Kumari Kandam – The Lost Continent

Kumari Kandam is the legendary sunken continent, according to many of the ancient extant Tamil literatures and some of the Sanskrit literatures. Almost 100 years back tamil nationalists came to identify and associate Kumari Kandam with Lemuria, a hypothetical “lost continent” posited in the 19th century to account for discontinuities in biogeography.

Located in the Indian and Pacific Oceans but now sunken, this sunked continent is believed to be the connections between Africa to South India, through Madagascar.

Many of the earliest extant Tamil literary works and their commentaries, mentions a Tamil continent called Kumari Kandam, which was ruled by Pandiyan Kings for 10,000 years, before getting submerged in the Indian Ocean, south of present-day Kanyakumari district at the southern tip of India.

References of Kumari Kandam from some of the Tamil literary sources

According to Silappadhikaram, one of the Five Great Epics of Tamil Literature written in 2nd century CE, states that the cruel sea took the Pandiyan’s land, part of which was present between the rivers Pahruli and the mountainous banks of the Kumari. These rivers are said to have flowed in a now-submerged land.

Adiyarkkunallar, a 12th-century CE commentator on the epic, explains this reference by saying that there was once a land to the south of the present-day Kanyakumari, which stretched for 700 kāvatam from the Pahruli river in the north to the Kumari river in the south. The modern equivalent of the measurement kāvatam, which is also known as kātam in Tamil, is a distance of 6.25 miles (10.06 km).

Kanakkathikaram, a 15th century Tamil Mathematical literary work which is in the form of poems, defines the length of 1 kāvatam(1 kātam) as 24,000 muzham (33,000 feet, 6¼ miles) and it also defines the time taken to cover it which is the distance that can be covered by normal walk in 7½ Nāzhigai or 1 Sāmam (equivalent to 3 hours). So, the distance of 700 kāvatam is equivalent to 4,375 miles (7,041 km) in modern day measurements.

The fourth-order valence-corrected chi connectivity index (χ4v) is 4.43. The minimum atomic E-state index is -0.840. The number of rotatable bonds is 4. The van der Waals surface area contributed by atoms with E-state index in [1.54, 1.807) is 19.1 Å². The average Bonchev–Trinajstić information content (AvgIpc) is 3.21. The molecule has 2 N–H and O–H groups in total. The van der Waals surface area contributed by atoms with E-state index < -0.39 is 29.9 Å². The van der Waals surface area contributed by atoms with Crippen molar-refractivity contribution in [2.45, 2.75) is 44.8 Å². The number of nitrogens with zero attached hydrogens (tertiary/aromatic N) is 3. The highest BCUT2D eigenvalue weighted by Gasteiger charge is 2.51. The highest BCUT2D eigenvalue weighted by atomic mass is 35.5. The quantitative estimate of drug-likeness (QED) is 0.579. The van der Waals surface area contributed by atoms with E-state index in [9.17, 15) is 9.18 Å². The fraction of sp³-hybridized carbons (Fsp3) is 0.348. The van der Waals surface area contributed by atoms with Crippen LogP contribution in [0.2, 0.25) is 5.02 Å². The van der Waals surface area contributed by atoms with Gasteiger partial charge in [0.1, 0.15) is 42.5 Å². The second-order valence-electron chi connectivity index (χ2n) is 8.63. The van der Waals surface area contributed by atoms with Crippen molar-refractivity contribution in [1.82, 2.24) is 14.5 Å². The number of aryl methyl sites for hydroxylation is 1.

This land was divided into 49 territories, which he names as Seven coconut territories (elutenga natu), Seven Madurai territories (elumaturai natu), Seven old sandy territories (elumunpalai natu), Seven new sandy territories (elupinpalai natu), Seven mountain territories (elukunra natu), Seven eastern coastal territories (elukunakarai natu) and Seven dwarf-palm territories (elukurumpanai natu). All these lands, he says, together with the many-mountained land that began with KumariKollam, with forests and habitations, were submerged by the sea. Two of these  territories were supposedly parts of present-day Kollam and Kanyakumari districts.

The 7th century CE commentary written by Nakkīranār for the Tamil literary work Iraiyanar Akapporul, gives the list of Pandiyan kings who ruled the Kumari Kandam. It also gives information about the three Tamil Sangams (assemblies of Tamil scholars and poets who do research on Tamil language and also creates literary works) which spans about 10,000 years.